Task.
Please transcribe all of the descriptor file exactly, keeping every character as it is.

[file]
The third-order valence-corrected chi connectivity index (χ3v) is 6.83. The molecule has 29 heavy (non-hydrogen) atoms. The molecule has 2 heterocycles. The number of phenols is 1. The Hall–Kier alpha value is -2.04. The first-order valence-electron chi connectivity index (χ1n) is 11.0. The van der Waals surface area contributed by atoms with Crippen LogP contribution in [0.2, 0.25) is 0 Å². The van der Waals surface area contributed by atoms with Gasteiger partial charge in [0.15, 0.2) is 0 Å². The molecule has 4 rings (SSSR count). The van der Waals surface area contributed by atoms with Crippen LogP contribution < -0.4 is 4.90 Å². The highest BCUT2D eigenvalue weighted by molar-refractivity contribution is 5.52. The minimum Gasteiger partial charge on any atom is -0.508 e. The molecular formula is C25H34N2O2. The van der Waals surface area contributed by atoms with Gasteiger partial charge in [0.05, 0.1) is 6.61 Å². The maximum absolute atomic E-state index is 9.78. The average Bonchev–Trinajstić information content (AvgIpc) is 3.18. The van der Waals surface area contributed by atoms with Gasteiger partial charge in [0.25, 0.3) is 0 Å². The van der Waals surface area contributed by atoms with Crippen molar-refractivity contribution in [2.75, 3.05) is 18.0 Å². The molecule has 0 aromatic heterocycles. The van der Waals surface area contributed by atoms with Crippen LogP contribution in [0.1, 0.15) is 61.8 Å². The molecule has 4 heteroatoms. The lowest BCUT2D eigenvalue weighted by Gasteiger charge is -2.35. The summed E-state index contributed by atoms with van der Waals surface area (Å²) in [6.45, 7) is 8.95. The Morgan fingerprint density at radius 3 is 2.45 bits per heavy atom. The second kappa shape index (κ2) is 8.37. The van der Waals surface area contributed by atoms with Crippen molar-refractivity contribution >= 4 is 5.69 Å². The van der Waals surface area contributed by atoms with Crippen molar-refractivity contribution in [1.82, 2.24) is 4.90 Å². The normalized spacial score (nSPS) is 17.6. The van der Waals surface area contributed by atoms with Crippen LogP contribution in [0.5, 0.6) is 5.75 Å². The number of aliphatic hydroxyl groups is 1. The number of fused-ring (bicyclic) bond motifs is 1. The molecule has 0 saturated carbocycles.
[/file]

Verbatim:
The third-order valence-corrected chi connectivity index (χ3v) is 6.83. The molecule has 29 heavy (non-hydrogen) atoms. The molecule has 2 heterocycles. The number of phenols is 1. The Hall–Kier alpha value is -2.04. The first-order valence-electron chi connectivity index (χ1n) is 11.0. The van der Waals surface area contributed by atoms with Crippen LogP contribution in [0.2, 0.25) is 0 Å². The van der Waals surface area contributed by atoms with Gasteiger partial charge in [0.15, 0.2) is 0 Å². The molecule has 4 rings (SSSR count). The van der Waals surface area contributed by atoms with Crippen LogP contribution < -0.4 is 4.90 Å². The highest BCUT2D eigenvalue weighted by molar-refractivity contribution is 5.52. The minimum Gasteiger partial charge on any atom is -0.508 e. The molecular formula is C25H34N2O2. The van der Waals surface area contributed by atoms with Gasteiger partial charge in [0.05, 0.1) is 6.61 Å². The maximum absolute atomic E-state index is 9.78. The average Bonchev–Trinajstić information content (AvgIpc) is 3.18. The van der Waals surface area contributed by atoms with Gasteiger partial charge in [0.25, 0.3) is 0 Å². The van der Waals surface area contributed by atoms with Crippen molar-refractivity contribution in [2.75, 3.05) is 18.0 Å². The molecule has 0 aromatic heterocycles. The van der Waals surface area contributed by atoms with Crippen LogP contribution in [0.1, 0.15) is 61.8 Å². The molecule has 4 heteroatoms. The lowest BCUT2D eigenvalue weighted by Gasteiger charge is -2.35. The summed E-state index contributed by atoms with van der Waals surface area (Å²) in [6.45, 7) is 8.95. The Morgan fingerprint density at radius 3 is 2.45 bits per heavy atom. The second kappa shape index (κ2) is 8.37. The van der Waals surface area contributed by atoms with Crippen molar-refractivity contribution >= 4 is 5.69 Å². The van der Waals surface area contributed by atoms with Crippen molar-refractivity contribution in [1.82, 2.24) is 4.90 Å². The normalized spacial score (nSPS) is 17.6. The van der Waals surface area contributed by atoms with Crippen LogP contribution in [0.5, 0.6) is 5.75 Å². The number of aliphatic hydroxyl groups is 1. The number of fused-ring (bicyclic) bond motifs is 1. The molecule has 0 saturated carbocycles.